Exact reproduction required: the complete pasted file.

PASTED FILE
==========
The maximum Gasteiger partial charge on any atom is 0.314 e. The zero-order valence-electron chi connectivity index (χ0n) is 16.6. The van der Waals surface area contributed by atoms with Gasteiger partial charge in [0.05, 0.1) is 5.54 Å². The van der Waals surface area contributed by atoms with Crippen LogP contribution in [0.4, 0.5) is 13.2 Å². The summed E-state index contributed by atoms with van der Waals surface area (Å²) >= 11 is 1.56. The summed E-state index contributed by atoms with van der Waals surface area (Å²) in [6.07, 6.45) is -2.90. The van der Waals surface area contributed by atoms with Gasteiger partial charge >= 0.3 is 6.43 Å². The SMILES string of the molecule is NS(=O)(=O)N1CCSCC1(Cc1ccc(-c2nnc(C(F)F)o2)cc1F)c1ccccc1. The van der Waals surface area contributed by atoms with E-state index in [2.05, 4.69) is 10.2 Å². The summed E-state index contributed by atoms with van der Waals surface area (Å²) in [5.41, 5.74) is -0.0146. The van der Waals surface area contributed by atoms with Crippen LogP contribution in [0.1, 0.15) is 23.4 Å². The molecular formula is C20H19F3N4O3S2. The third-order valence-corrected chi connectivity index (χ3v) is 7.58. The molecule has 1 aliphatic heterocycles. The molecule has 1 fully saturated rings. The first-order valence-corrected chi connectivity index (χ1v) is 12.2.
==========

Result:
The maximum Gasteiger partial charge on any atom is 0.314 e. The zero-order valence-electron chi connectivity index (χ0n) is 16.6. The van der Waals surface area contributed by atoms with Gasteiger partial charge in [0.05, 0.1) is 5.54 Å². The van der Waals surface area contributed by atoms with Crippen LogP contribution in [0.4, 0.5) is 13.2 Å². The summed E-state index contributed by atoms with van der Waals surface area (Å²) >= 11 is 1.56. The summed E-state index contributed by atoms with van der Waals surface area (Å²) in [6.07, 6.45) is -2.90. The van der Waals surface area contributed by atoms with Gasteiger partial charge >= 0.3 is 6.43 Å². The SMILES string of the molecule is NS(=O)(=O)N1CCSCC1(Cc1ccc(-c2nnc(C(F)F)o2)cc1F)c1ccccc1. The van der Waals surface area contributed by atoms with E-state index in [2.05, 4.69) is 10.2 Å². The summed E-state index contributed by atoms with van der Waals surface area (Å²) in [5.41, 5.74) is -0.0146. The van der Waals surface area contributed by atoms with Crippen LogP contribution in [0.1, 0.15) is 23.4 Å². The molecular formula is C20H19F3N4O3S2. The third-order valence-corrected chi connectivity index (χ3v) is 7.58. The molecule has 1 aliphatic heterocycles. The molecule has 1 fully saturated rings. The first-order valence-corrected chi connectivity index (χ1v) is 12.2.